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Top left is the standard position (see this site for example!). One other thing to consider if you're reselling is that not all logos fit within a square shape very easily - they may have vertical height, or be a particularly long name which will need to be resized to fit.


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From experience large companies will not want any other branding than there own. They spend alot of time training and conditioning employees to follow company values and identity. So if you are trying to sell "ABC PRODUCT" to "COMPANY LTD" they will almost certainly require the removal of the "ABC PRODUCT" logo. I would therefore recommend the header will ...


2

If I understand your question correctly, you would like the user of your app to change the text that appears on your app so that is can be written in their own language or for it to say whatever it is they want it to say. You idea was to create a long list of inputs to accomplish this. As for if that's "bad"... there is no good or bad in UX, just a degree ...


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Yes of course . Consistency and repeatability of the help contents are key to good user experience. For the users, make sure you devise ways for him to think that there is a place or location on the interface where he can get all the information that he needs. Besides, you could also add in a "Hover help (tooltips)", i.e When users place the cursor over a ...


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How often is the user expected to take this action? If it is something they do every time that they log into the site, then early education will do the trick, and they will learn it. Think about when you open your email client, your first reaction is to check for new mail and read new messages and you don't necessarily need anything more than a '...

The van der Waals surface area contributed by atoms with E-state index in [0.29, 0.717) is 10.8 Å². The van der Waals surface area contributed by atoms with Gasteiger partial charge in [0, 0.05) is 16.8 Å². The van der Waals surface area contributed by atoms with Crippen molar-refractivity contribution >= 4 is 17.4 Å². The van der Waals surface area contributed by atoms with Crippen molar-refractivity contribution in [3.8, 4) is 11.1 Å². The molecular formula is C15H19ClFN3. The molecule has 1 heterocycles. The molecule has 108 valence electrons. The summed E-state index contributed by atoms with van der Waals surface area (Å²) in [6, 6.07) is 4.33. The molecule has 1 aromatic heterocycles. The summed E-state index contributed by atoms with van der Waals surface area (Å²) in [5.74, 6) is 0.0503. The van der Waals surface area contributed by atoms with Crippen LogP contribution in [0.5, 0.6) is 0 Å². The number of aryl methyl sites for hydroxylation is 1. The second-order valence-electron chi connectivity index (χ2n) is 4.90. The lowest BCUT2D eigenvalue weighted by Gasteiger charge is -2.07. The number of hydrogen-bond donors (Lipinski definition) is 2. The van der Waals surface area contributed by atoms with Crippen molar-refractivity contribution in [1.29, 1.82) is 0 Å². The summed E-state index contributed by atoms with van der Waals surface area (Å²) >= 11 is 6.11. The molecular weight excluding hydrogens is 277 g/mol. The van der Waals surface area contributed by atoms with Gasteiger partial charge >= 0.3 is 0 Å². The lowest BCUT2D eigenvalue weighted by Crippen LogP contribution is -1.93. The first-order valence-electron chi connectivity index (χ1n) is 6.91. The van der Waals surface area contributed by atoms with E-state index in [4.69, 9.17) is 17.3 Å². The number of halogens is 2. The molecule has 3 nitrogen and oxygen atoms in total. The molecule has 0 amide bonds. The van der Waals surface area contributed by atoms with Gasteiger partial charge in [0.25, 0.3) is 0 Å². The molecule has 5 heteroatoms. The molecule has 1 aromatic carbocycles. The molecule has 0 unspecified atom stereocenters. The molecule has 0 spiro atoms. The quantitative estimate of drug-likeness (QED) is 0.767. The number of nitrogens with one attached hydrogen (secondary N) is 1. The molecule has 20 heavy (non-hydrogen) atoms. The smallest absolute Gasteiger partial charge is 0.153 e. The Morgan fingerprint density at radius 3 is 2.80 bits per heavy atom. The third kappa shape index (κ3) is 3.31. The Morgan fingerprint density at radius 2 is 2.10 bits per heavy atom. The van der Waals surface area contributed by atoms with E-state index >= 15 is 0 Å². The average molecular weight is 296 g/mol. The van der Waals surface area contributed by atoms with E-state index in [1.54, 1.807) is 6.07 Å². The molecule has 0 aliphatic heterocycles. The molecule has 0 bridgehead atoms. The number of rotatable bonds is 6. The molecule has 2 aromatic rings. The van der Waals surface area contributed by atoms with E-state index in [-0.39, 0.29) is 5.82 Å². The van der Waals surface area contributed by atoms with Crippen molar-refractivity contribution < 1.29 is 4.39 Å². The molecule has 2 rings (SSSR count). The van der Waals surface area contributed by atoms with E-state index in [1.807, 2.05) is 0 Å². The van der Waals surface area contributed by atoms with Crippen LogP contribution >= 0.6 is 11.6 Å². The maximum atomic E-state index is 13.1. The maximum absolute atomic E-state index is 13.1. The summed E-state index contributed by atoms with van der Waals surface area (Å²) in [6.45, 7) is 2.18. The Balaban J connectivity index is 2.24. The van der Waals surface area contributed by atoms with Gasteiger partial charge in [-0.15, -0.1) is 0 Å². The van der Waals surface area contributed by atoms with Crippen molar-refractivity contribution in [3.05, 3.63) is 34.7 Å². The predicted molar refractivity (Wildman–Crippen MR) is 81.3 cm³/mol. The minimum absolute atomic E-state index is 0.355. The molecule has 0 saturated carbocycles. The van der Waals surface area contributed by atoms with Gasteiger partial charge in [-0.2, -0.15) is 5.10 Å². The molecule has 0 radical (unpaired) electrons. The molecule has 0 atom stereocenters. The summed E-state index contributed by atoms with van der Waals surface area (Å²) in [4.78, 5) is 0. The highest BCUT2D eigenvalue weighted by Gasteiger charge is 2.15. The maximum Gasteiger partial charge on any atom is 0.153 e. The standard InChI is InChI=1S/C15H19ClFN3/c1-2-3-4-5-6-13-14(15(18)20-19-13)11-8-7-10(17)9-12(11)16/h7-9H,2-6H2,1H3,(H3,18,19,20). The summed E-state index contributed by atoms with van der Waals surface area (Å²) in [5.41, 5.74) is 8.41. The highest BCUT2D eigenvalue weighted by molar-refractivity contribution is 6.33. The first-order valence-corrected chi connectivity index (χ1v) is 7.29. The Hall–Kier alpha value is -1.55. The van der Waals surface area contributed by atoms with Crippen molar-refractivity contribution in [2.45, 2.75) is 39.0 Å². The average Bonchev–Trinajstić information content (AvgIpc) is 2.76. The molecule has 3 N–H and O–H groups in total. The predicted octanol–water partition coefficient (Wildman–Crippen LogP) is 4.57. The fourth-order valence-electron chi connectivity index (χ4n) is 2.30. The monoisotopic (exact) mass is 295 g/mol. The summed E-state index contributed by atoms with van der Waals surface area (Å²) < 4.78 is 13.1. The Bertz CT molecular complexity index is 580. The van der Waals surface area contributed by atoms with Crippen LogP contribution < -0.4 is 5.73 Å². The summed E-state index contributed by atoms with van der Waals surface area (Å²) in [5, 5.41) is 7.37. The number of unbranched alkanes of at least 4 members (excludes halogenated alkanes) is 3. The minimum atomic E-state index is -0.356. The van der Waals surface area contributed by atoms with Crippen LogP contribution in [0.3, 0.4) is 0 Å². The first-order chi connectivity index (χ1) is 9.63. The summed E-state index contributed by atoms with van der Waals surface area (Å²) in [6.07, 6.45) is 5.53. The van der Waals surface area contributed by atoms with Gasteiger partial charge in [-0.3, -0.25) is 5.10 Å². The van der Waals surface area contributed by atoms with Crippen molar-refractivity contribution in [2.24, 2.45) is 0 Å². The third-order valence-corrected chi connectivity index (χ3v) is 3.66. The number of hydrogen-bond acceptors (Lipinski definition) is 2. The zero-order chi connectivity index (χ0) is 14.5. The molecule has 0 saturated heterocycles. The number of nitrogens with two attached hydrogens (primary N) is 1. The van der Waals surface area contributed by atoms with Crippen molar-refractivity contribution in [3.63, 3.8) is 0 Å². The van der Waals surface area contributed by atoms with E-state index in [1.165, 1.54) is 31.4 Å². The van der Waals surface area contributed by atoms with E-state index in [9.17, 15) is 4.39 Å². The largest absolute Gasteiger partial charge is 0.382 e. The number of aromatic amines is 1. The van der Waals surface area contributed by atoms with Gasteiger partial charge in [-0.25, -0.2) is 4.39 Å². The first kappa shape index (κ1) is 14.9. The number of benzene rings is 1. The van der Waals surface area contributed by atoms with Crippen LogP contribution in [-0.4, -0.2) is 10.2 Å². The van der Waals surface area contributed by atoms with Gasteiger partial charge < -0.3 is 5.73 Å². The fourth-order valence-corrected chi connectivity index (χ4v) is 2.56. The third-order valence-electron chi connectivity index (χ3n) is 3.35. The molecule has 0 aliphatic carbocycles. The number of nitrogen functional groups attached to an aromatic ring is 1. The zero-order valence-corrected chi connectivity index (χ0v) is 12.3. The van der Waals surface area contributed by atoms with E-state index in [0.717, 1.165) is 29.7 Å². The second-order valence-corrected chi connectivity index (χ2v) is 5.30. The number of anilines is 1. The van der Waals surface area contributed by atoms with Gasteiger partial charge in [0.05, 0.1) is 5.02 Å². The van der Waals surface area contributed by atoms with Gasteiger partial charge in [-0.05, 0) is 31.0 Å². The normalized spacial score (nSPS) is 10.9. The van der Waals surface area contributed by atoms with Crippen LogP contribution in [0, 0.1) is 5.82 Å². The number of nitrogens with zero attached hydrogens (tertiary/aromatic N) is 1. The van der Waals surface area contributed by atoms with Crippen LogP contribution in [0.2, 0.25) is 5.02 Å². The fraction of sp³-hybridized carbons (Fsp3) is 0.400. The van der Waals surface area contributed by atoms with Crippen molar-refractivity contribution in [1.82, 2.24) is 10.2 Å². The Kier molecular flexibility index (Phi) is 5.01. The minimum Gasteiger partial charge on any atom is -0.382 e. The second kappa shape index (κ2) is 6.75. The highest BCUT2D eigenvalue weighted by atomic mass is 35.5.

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A dashboard is a very different UI than an application, so there is an argument that the navigation can be different. For example, the features are different, the purpose and goals are different, so what works for one might not work for the other. Consistency comes with advantages, so as a general rule of thumb the consistency argument should trump ...


1

To start with I recommend you use colour combinations with high levels of contrast. http://webaim.org/resources/contrastchecker/ You can also play with the alpha opacity (CSS3) to distinguish between hierarchy with the more opaque element being the most prominent. Primary: background-color: rgba(203, 244, 203, 1); Secondary: background-color: rgba(203, ...


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Top or left menu, there is no absolute answer. When it comes to designing for users, context is king. A navigation that works well in one context may not fit well for another context. To conclude which navigation is best for you application, it's important to understand the different context. Where the top and left navigation works. scanning A left ...


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I'm sad to say that it depends on your goals. For example, mood barometer, if you'd like to show overall mood trend mood survey, if you're interested in showing detail information about each mood mood stacked – same as a mood survey, but more informative. I could find 10+ options for this, so what's the best way to display results of a user ...